After more miles, more hills and some conversation we came down a hill into Housedean. We had now bumped into Rachel who we’d met in the first stages of the run. She had been fighting some demons along the route and was battling it out for 3rd female place with another runner who had just slightly got ahead. We had a quick chat and ran some miles together, heading down into Housedean Farm for mile 75 where our second drop bag was. It was really quiet here and the volunteers were preparing themselves for the masses due to arrive over the next few hours. At this stage I knew we were even further ahead than expected. Amazing. Still couldn’t quite sit right with me and Jason kept on focusing on our finish time. His watch was telling us some crazy finish times which I couldn’t believe. Was it real? Who cares, let’s just
press on. I topped up my bag of food which to be honest looked a bit like a squashed mess. Potato, flapjack, salt, and a few other things
which I was tighlty holding all the way through. I just kept picking bits out of it, not really caring what it was and chewing a bit. Then
swallow. Then sip Tailwind (yuk!). Then sip water to get rid of the taste. Repeat every so often. Man it was hard work. After Housedean we
hit one of our favourite bits that we call the Ring of Doom. Actually, it wasn’t that bad. At the top it was still very light. Last year it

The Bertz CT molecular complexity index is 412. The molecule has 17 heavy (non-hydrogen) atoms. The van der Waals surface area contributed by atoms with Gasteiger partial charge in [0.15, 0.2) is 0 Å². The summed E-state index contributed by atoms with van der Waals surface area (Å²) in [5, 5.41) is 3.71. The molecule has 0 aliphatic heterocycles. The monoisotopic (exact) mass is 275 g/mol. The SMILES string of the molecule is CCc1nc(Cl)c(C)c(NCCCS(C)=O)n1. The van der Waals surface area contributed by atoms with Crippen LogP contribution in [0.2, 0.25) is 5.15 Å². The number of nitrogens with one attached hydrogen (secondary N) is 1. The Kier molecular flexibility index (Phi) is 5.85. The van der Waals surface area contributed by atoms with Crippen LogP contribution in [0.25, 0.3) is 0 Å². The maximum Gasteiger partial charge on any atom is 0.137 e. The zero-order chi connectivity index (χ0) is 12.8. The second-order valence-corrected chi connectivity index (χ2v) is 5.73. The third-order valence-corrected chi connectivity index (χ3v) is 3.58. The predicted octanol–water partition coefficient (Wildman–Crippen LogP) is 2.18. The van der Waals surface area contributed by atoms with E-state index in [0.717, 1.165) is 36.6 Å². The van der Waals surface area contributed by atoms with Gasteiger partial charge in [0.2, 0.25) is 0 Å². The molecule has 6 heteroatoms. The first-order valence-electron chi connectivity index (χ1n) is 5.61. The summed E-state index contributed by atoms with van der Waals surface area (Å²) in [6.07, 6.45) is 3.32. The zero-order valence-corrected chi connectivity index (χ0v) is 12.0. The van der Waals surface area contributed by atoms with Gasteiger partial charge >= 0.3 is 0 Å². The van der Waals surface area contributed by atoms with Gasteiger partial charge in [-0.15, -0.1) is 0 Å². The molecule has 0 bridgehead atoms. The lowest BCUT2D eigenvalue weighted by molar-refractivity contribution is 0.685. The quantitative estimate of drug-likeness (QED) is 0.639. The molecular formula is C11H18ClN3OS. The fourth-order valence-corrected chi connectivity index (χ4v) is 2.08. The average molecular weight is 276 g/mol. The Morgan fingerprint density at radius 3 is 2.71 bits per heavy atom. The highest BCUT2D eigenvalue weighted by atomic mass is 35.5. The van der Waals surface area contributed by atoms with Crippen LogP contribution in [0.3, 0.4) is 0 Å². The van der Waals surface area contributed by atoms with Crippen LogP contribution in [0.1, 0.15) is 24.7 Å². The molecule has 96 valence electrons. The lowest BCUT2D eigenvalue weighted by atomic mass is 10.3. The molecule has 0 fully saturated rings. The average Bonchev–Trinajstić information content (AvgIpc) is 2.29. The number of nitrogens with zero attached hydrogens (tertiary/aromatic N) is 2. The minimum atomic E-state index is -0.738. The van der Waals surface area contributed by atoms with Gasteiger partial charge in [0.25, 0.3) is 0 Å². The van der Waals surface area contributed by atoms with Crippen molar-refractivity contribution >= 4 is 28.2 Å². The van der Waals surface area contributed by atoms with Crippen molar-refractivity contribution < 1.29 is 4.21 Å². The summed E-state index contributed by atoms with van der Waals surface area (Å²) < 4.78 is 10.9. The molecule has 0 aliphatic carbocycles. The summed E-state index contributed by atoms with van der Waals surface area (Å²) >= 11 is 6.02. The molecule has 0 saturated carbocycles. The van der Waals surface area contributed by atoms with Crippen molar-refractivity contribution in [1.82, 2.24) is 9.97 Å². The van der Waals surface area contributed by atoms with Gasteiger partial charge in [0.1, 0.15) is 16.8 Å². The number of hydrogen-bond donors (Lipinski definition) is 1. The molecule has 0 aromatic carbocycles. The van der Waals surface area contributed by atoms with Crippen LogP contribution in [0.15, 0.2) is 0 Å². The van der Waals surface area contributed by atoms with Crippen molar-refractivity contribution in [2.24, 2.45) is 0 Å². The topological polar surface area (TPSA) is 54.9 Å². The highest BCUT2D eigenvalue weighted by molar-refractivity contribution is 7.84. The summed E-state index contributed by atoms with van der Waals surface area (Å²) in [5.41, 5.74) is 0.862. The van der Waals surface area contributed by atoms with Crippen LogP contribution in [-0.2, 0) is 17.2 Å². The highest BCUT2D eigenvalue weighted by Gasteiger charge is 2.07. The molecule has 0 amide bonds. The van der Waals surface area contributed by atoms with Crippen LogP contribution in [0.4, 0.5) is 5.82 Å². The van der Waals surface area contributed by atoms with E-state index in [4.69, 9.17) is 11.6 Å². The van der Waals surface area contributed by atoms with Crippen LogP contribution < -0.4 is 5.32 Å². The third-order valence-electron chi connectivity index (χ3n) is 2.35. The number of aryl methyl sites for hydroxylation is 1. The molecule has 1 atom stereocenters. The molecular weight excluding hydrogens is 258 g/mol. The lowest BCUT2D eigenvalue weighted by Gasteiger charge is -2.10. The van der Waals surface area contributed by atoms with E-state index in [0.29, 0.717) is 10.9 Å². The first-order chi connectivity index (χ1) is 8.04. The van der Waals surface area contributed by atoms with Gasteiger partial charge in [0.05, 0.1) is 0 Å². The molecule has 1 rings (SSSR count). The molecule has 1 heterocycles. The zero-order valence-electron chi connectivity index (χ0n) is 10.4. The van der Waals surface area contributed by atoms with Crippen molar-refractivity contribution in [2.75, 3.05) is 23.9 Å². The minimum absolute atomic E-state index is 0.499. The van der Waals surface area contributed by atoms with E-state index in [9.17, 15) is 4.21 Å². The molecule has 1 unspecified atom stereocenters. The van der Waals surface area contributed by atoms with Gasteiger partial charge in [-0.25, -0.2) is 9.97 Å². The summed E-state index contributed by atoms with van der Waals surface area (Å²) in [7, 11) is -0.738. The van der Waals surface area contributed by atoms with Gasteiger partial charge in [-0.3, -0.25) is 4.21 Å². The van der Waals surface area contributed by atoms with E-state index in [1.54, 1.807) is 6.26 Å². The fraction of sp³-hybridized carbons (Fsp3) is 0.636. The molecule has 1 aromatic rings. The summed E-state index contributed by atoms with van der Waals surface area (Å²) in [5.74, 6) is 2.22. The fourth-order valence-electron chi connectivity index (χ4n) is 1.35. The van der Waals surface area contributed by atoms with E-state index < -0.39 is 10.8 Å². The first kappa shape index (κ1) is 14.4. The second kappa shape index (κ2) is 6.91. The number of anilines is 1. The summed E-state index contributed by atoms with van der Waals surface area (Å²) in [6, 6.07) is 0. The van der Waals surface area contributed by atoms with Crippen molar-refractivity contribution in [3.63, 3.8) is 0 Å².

had already been dark for hours. We used that motivationally and tried to play a game to see how far we could get before having to turn our
head torches on. We got pretty far. Head torches went on while we were running along a ridge. Said ridge went on for bloody ages. So long
we were both swearing at it. How can you swear at the ground? Trust me. When you are running in the dark at mile 80 you can swear at
anything when it gets tough. We were still running though and making such good progress on bits we had to walk last year. Both Jason and I
were in good spirits about the running. It could have been bad if we’d needed to walk. Massive amount of effort went into maintaining this
effort level. Huge. Lots of questions being asked in our heads and lots of doubt but we motivated each other to keep going. I would just
start running at points and Jason would keep behind me. We’d then switch it a bit and he’d get ahead a bit. It worked nicely. I wasn’t good
company at this point as I was still feeling slight nausea and just so fatigued. Coming along the road into Southease we bumped into Rachel
again. She was doing incredibly well and facing the same problems we had too. Across the bridge it was with some slow stair walking, and
into the aid station. Cup of tea was nice here. I sat for two minutes and drank it up. Then, it was off after getting more Tailwind and
water. The climb out of Southease is one of the hardest. It’s steep. It is long. It goes on for bloody ages. We pushed as hard as we could
and once at the top we ran a bit on across the next few hills. This ridge bit went on for ages too. It just felt endless.